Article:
Hubble have also made it clear that they do not deal with end customers but rather only with their approved dealers although some people have had some luck taking the battery in.

Do you know what type of cells are inside and their specs? Is it not possible that they got their charge voltage too low. Reason I say this is when I was doing some tests with my battery set up I thought setting the charge voltage slightly lower would make the battery last a bit longer and be better for it but what I found is that it started loosing charge (% started dropping) and cells where not balancing properly. when I put it back to 56V (as per my battery specs not saying yours should be this high) it was happy and all was well again.

They use BYD NMC cells. They state that they undervolt them for longevity. It seems that their BMSs are misconfigured.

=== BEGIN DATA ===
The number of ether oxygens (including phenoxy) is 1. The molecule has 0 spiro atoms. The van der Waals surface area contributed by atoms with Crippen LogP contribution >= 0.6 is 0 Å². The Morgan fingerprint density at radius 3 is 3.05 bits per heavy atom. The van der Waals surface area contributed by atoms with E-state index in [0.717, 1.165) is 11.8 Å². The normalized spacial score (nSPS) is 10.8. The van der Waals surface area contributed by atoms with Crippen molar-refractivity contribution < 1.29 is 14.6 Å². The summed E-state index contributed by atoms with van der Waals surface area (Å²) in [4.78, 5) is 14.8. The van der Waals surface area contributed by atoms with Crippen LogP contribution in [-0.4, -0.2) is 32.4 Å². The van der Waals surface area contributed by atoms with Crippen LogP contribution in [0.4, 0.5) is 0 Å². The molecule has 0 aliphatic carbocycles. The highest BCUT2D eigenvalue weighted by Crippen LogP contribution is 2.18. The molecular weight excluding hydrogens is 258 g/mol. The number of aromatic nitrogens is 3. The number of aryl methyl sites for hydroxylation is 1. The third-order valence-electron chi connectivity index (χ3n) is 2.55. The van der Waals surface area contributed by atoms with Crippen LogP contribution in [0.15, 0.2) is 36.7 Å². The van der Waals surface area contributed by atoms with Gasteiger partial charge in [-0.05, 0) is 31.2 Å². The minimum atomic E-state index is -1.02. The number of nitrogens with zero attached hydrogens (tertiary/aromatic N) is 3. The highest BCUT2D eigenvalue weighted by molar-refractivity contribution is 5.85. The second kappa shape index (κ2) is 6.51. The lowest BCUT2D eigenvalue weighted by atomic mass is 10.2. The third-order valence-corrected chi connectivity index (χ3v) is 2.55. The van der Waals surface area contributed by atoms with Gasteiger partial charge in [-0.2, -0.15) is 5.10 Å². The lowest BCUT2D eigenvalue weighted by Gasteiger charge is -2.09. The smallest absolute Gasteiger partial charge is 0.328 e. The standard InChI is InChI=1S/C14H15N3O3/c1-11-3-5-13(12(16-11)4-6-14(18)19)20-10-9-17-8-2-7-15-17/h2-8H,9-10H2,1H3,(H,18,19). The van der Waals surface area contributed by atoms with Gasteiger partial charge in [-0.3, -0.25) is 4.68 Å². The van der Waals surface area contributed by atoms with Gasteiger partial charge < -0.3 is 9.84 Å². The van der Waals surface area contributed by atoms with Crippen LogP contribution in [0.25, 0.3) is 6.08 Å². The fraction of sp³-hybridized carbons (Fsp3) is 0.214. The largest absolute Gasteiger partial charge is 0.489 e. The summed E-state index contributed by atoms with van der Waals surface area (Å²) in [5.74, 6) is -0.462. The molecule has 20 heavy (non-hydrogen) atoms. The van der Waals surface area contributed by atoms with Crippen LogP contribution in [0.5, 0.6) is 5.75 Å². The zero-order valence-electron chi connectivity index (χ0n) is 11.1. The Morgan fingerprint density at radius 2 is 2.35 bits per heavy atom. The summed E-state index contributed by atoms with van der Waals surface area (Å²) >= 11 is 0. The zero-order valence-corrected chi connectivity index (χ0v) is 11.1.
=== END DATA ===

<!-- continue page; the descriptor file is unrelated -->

I would not recommend them to anyone (or any NMC battery for this purpose).

I think this is the problem. I wouldn’t be surprised if it worked better by upping the voltage a bit and watching what happens. The BMS is probably configured to work only when cells are full, just my guess

It’s possible but as I stated, this should not be for the customers account and Hubble should easily be able to fix this. I wonder if it’s a marketing campaign to force more people to get the cloud link.

Most of the issues on other threads are with people running sunsynk inverters and these are supposed to work out of the box. Forgot to mention that with the client whose SOH dropped to 57%, the BMS was still reporting 100% to the inverter so something is definitely wrong with thr BMS.

I noticed that the Cerbo picks up the Hubble BMS as a Pylontech, so it automatically caps the charge voltage at 52.4V (roughly 1V lower than the recommended charge voltage, much like an actual Pylontech)*. When it was initially hooked up the battery was at 50% charge and when charged up to 52.4V it reported 97%. This SoC % has steadily been dropping over the course of the past week, even though the voltage is unchanged and the battery is not being cycled.